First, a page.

CHICAGO - Some are saying the reason for the increase in Chicago violence is because violent offenders are out on electronic monitoring systems and no one is keeping tabs on them.
Cook County Sheriff Tom Dart says do not point the finger at him. He is not the one in charge of deciding who is on electronic monitoring. The judges are.
He says he has even tried to fight it and was sued. He agrees the monitoring program does need to change.
“We need more people to monitor on the street, and we have been unable to get the people to do that,” Dart said.
Dart says he has about 150 people working to watch 3,300 detainees on home monitoring -- that number up a thousand after COVID concerns forced the jail to release inmates.
On Good Day Chicago, Chicago Police Department Chief Fred Waller echoed a sentiment that electronic monitoring is to blame for violence.
“When you have that many people, the judges have to recognize the sheriff’s department is not equipped to handle that many people on electronic monitoring,” he said.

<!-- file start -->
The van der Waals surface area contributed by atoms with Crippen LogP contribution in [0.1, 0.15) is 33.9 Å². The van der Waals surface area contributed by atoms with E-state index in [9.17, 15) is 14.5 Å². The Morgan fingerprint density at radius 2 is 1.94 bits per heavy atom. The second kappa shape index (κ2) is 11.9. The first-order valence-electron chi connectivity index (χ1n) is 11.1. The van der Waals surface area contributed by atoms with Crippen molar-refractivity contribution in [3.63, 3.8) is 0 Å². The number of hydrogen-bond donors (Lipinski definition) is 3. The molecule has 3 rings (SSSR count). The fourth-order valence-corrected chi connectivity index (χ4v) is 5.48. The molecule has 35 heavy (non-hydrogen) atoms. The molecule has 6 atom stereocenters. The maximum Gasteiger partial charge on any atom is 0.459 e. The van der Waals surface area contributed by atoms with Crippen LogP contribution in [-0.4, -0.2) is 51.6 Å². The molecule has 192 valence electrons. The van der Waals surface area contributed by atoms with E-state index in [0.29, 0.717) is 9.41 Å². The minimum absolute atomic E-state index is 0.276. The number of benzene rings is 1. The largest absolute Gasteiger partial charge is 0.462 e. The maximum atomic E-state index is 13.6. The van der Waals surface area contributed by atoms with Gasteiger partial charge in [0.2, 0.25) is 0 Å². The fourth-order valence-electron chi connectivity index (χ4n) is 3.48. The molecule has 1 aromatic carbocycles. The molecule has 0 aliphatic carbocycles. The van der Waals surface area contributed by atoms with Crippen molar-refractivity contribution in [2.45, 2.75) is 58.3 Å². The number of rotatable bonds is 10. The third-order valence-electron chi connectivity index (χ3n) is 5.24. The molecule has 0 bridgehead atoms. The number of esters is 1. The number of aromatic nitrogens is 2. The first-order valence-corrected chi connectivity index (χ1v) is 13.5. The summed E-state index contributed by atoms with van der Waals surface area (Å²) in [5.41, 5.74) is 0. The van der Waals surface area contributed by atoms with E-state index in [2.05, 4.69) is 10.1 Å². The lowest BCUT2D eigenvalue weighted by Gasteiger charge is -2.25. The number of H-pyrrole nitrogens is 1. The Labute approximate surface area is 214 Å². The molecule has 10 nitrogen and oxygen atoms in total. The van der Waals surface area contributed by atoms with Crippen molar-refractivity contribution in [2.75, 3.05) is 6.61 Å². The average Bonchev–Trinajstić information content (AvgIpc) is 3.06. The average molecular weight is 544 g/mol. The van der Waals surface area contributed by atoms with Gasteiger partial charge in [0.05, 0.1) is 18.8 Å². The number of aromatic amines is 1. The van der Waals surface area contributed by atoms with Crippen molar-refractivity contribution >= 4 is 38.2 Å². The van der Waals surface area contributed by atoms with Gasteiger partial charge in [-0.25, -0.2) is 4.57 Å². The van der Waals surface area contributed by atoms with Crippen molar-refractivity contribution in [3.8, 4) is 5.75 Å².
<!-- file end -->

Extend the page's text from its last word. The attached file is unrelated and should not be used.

Dart says perhaps CPD is referring to other programs that look after people only 12 hours a day. The sheriff monitors individuals 24/7.
The majority of those on electronic monitoring with Cook County are charged with illegal gun offenses. Not listed are those charged with murder -- 43 suspected murderers currently on home monitoring.
Dart says this needs to change.
“Home monitoring just as a general idea is not a program for people charged with gun offenses. They need to be held in custody,” he said.
“I don't think that the people that are on electronic monitor at home are causing the violence in Chicago,” criminal defense attorney Gal Pissetzky said.
He says judges are putting too many people on electronic monitoring, but that the system works, even for violent offenders.
“I can tell you that a person like that is not committing crimes because they are home. They're calling me and telling me, ‘god, can you get me approval to go to work?’” Pissetzky said.
If you are on electronic monitoring and you break the rules, sheriff’s police will get an alert and police will show up and you can be arrested. Then, a judge will again decide your fate.
FOX 32 reached out to the chief judge for comment and did not hear back.